Q: Is it possible to have a healthy open relationship once a baby enters the picture? My boyfriend and I are newly pregnant, and elated about it. Prior to this, we’d been talking about trying non-monogamy. Now that I’m knocked up, I’m not so hot on the idea, while he seems to be hotter than ever on it. Our sex life has suffered a lot in the past year of trying to conceive, and now it’s virtually nonexistent. He’s got a very high libido, higher than mine, and also issues with severely delayed ejaculation, which he attributes to a lack of sensation in his penis, post-circumcision. So basically he’s horny nearly all of the time, because he so rarely fully gets off. (I’ve tried my best to help, believe me!) He masturbates regularly and has quite the collection of tools and toys, and he swears sex with others would simply be like going to the gym; he just needs more quantity and variety. I empathize with his continuing sexual frustration, but I’m scared of having him jump in bed with other women right now. I want his full attention and adoration now more than ever. Am I being an old-fashioned prude?
A: You’re not being a prude. Your sex life was already on shaky ground before you got pregnant, and now things have only gotten worse. You’re also particularly vulnerable right now. Your hormones are all over the board —you might cackle like a hyena at a yogurt commercial then explode into tears at the realization that you do not currently have any yogurt of your own. Those hormonal fluctuations tend to mellow out halfway through term, but you’ve still got random fatigue and blood-sugar nosedives to screw up your days.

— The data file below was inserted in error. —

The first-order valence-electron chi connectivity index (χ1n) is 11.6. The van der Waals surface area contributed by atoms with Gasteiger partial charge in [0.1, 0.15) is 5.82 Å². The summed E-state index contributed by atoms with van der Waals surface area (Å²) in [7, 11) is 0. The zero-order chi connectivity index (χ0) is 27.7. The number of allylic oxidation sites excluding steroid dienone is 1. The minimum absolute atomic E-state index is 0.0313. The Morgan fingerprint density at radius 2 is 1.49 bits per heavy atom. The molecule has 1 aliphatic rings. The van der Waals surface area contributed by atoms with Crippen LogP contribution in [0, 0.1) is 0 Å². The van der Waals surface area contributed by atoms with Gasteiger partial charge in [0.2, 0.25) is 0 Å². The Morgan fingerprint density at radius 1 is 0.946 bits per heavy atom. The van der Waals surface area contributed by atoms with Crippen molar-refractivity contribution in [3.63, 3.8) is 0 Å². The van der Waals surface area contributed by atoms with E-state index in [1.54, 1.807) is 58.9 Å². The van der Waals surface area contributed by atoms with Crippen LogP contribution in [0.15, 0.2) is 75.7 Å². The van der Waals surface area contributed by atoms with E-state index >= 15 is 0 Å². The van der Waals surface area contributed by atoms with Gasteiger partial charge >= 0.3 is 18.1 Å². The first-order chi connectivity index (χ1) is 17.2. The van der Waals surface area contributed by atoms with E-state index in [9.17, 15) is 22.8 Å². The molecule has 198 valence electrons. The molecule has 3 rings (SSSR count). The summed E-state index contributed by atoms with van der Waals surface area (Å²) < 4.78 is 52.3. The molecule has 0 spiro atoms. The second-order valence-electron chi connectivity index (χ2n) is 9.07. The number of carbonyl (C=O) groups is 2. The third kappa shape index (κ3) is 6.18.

If you haven’t noticed a shift in your libido yet, hold on. Some women don’t like to be touched throughout their pregnancy, but many just can’t get banged enough. The sting of being repeatedly rejected by your boyfriend and his wandering eye is going to hurt a lot more if you’re hormonal and hot to trot.
It’s not unusual for men to avoid sex with their pregnant partners. Often they’re afraid they’re going to somehow injure you or the baby. Sometimes they don’t like the idea of an audience, even though a fetus is incapable of comprehending the situation. Some guys only see their partners as maternal figures during pregnancy, while others are simply turned off at the bodily changes and would just rather not mess with it. Heck, I’m a little weirded out by pregnant chicks and I’m a female writing about reproductive organs. Kind of like the notion that space is infinite, the phenomenon of reproduction is so inherently simple that it’s mind-blowing. Getting off equals baby? Whoa.
Your man, however, is blaming a decreased interest in sex with you on a physical condition. I get it; circumcised men can have decreased sensitivity and a greater difficulty reaching orgasm. It’s a physiological problem, not a psychological one, right? His solution is not to change the frequency or method of stimulation but to expand variety solely in the vagina department. The gaping hole in his logic (sorry, bad pun) is that changing partners is not going to change his physical condition. The fact is that you planted the seed about an open relationship and your boyfriend still wants to bring it to fruition. He’s fantasizing about a carte blanche weekend in Miami while you’re eyeing three-bedrooms in a better school district.
You two have to get on the same page before baby comes, because adding this argument to the stress of parenthood has the potential to rip your new family apart. Sex with other people is off the table until baby routines are established, you no longer cry at commercials and you’ve taken back possession of your body. Until then, you’re 100 percent there for each other, because you’re in this thing together.